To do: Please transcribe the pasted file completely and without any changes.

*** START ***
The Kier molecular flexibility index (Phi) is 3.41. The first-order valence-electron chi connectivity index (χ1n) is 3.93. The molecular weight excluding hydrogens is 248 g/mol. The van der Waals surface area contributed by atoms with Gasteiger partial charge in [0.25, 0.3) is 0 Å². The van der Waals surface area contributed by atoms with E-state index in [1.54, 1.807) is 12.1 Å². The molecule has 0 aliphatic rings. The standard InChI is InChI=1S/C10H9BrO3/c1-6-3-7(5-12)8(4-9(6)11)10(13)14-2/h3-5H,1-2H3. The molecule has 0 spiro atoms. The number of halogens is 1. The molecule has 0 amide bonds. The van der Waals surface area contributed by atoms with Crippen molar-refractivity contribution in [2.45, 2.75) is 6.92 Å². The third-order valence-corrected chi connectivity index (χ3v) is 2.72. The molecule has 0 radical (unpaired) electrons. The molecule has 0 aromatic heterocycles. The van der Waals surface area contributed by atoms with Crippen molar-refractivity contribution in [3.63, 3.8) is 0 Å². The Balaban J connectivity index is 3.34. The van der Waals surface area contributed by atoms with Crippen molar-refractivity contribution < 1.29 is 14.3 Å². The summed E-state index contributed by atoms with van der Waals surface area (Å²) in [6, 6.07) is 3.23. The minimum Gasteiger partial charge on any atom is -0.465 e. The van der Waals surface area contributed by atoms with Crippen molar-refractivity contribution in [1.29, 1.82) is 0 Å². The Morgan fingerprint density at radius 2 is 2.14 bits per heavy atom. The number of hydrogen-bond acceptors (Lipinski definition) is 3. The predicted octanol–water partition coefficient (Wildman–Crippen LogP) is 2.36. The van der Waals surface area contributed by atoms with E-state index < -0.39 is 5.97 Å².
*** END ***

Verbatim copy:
The Kier molecular flexibility index (Phi) is 3.41. The first-order valence-electron chi connectivity index (χ1n) is 3.93. The molecular weight excluding hydrogens is 248 g/mol. The van der Waals surface area contributed by atoms with Gasteiger partial charge in [0.25, 0.3) is 0 Å². The van der Waals surface area contributed by atoms with E-state index in [1.54, 1.807) is 12.1 Å². The molecule has 0 aliphatic rings. The standard InChI is InChI=1S/C10H9BrO3/c1-6-3-7(5-12)8(4-9(6)11)10(13)14-2/h3-5H,1-2H3. The molecule has 0 spiro atoms. The number of halogens is 1. The molecule has 0 amide bonds. The van der Waals surface area contributed by atoms with Crippen molar-refractivity contribution in [2.45, 2.75) is 6.92 Å². The third-order valence-corrected chi connectivity index (χ3v) is 2.72. The molecule has 0 radical (unpaired) electrons. The molecule has 0 aromatic heterocycles. The van der Waals surface area contributed by atoms with Crippen molar-refractivity contribution in [3.63, 3.8) is 0 Å². The Balaban J connectivity index is 3.34. The van der Waals surface area contributed by atoms with Crippen molar-refractivity contribution < 1.29 is 14.3 Å². The summed E-state index contributed by atoms with van der Waals surface area (Å²) in [6, 6.07) is 3.23. The minimum Gasteiger partial charge on any atom is -0.465 e. The van der Waals surface area contributed by atoms with Crippen molar-refractivity contribution in [1.29, 1.82) is 0 Å². The Morgan fingerprint density at radius 2 is 2.14 bits per heavy atom. The number of hydrogen-bond acceptors (Lipinski definition) is 3. The predicted octanol–water partition coefficient (Wildman–Crippen LogP) is 2.36. The van der Waals surface area contributed by atoms with E-state index < -0.39 is 5.97 Å².